She asked me to dump the turkey carcass into the green can. The clippings can. The one for grass, weeds, branches, etc.
“Are you serious?” I said.
She smiled and said, “Yes, why?”
“Why would you put the turkey into the clippings can?”
“Because it’s organic; I do it every year.”
I thought about it for a minute. I didn’t think that was right and would swear that if the trash collectors caught it, they’d tag her can. A tag that read something like This is a notice of non-collection because your can is contaminated.
“You all right? You need me to walk you through it?” she said.
Now she was just being a smart ass and trying to be funny.
“No, I’ll go do it.”
And I did. I dumped the carcass out of the plastic bag it was in and on top of the branches and grass before. I stared down into the can and thought, There’s no friggin’ way they’re taking this.
“They’re going to tag your can,” I said when I came back in the house.
“No, they are not. I told you I do it every year. You going to be okay?” Again, my sister shared her cute snark. She leaned in to give me a fake supportive hug and I moved away.
“Ha. I’m good, they’re just not going to take it,” I said, smiling.
“Yes, they will. It’s just turkey bones. You can put those down your garbage disposal.”
I laughed. God, you really sound like Dad, I thought. That would break the garbage disposal.
A while later, the Mama (what I lovingly call my wife), looked it up online and sure enough, you don’t put turkey carcasses into your clippings can. Even my sister’s son, my nephew back from his second year in law school, agreed.
“So,” my sister said to me, “go dig it out then.”
“I ain’t digging anything out,” I said.
We laughed. It was funny. And I still thought her can was going to get tagged.
A day later we packed up our things and headed home. It was another very nice Thanksgiving with my sister and her grown children. We also got to visit with my newborn Great Niece, my niece’s baby girl, and she was such a delight. The newest member of our extended family, today.
We’ve been going to my sister’s for Thanksgiving the past five years now, starting the year after both our parents passed away. It’s very important to my sister and I and our families, even if we only see each a few times per year. Since we were children and for most of our lives, we've been very close.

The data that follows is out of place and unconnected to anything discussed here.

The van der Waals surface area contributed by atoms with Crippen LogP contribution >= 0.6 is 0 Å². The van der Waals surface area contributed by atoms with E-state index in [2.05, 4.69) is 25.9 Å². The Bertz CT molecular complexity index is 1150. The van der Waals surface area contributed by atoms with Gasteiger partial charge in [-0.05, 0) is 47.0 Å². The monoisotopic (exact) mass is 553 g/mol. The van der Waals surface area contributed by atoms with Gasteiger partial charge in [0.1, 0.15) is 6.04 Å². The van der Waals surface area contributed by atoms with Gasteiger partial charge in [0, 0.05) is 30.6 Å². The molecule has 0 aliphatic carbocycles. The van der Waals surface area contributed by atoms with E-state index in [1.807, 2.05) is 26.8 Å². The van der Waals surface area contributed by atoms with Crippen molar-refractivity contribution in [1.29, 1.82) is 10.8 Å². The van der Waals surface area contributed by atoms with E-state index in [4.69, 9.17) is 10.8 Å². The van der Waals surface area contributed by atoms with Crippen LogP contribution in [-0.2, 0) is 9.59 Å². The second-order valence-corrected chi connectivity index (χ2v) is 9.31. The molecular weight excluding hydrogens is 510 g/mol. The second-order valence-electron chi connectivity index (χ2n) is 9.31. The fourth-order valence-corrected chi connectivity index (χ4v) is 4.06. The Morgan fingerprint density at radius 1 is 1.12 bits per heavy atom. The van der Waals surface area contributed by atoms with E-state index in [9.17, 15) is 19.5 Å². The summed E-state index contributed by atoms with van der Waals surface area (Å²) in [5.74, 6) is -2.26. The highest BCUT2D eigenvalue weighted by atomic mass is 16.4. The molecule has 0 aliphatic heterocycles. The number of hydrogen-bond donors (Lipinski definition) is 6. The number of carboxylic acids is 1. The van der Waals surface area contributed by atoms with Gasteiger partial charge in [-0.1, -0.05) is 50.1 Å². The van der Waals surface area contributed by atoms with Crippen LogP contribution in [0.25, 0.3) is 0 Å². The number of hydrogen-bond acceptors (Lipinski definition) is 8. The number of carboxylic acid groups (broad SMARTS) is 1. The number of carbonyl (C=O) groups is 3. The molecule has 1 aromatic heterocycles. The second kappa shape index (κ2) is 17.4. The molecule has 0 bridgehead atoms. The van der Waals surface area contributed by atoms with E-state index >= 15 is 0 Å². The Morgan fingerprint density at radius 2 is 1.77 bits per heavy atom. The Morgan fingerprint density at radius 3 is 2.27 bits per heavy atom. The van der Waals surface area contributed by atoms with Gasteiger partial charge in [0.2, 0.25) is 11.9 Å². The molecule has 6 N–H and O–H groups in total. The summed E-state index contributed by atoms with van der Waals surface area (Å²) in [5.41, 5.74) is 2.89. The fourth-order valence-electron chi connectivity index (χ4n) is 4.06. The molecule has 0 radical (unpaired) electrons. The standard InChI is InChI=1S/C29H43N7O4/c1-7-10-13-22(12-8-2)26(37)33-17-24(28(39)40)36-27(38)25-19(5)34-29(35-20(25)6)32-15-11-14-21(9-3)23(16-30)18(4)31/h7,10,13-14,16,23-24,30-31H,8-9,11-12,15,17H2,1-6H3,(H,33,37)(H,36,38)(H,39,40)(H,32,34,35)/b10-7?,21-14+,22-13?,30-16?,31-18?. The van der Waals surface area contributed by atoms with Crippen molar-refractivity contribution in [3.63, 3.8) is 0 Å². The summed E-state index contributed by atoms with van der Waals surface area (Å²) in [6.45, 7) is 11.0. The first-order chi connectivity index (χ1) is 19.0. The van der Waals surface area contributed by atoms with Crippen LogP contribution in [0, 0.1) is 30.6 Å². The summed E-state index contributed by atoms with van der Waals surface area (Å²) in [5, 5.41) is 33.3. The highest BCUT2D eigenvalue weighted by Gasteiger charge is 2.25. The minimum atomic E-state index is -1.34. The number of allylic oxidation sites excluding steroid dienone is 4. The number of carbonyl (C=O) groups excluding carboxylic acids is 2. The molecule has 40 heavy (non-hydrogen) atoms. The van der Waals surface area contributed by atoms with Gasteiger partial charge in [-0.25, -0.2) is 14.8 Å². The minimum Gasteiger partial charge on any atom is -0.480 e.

The year our parents died was a rough year for us all, my mom leaving us four months after my dad due to a health complication we knew nothing about until it was too late. And then there was the in-between time before she passed that went okay until it didn’t when my mom stayed with my sister, before we had taken her in and then I returned her back to Oregon. And then there was the six years before that when my sister and I didn’t speak at all. Plus, the way before then of violence and abuse, and the since then of other extended family relationship ups and downs.
Both the Mama and I have the loving memories of big family gatherings during the end-of-year holidays and multiple times throughout the year (even daily when we lived near each other). But then, family fell away and moved away, new family was added and old family taken away. Maybe we see each other a few times per year, if that. (The women in my life have always done a much better job at keeping in touch with extended family than I have.)
Trust and empathy are vital to nurturing any relationship, as well as the reciprocal investment of communication and time. And yet over time, life happens, we fail each other, and even the seemingly best intentions can and do tear at the fine family fabric. We’re hurt. We resent. We retaliate. We cut off. The friend in family is lost. Sometimes forever.
The Mama and I have been listening to Dr. Brené Brown of late, a research professor who has spent the past two decades studying courage, vulnerability, shame and empathy. In Rising Strong as a Spiritual Practice, Brené Brown shared a conversation about forgiveness she had with a rabbi. She’d been doing research about forgiveness, and the rabbi told her that true forgiveness can only transpire when something else dies. Not literally a person or thing, but a manifestation of something, letting go of resentment for example. Literally letting it die.
This is the first year in my grateful long life to date that I've accepted I can no longer hold onto any resentment for being hurt. That I can no longer beat myself up for my own past transgressions, or that I can keep judging others because I don’t feel they’re being their best selves (because maybe they are), or because there are those who I don’t see eye to eye with (because sometimes we don’t). I just can’t do it anymore. I've really needed to let those things die. It doesn’t serve a work-in-progress healthy heart and spirit at all, and it doesn’t help me to be a better parent or husband or human. There are so many more benefits to channeling my energy into me being my better self and sharing that with others. God knows it's taken long enough to get here.
That doesn’t mean there aren’t boundaries on how I handle any relationship going forward post whatever traumatic event, and what I want our children to understand about betrayal, heartbreak, personal responsibility and forgiveness. Forgiveness is a feral animal, one that is unpredictable and not easy to tame, even when you feel like it’s ready to give itself up to you, and for you. And forgiveness doesn’t mean that all what ailed a relationship makes the relationship whole again. It just means all what ailed it is finally dead.
Trust and empathy take time to build and rebuild, and a lot of continuous reciprocity to sustain, but without forgiveness, there can be no friend in family.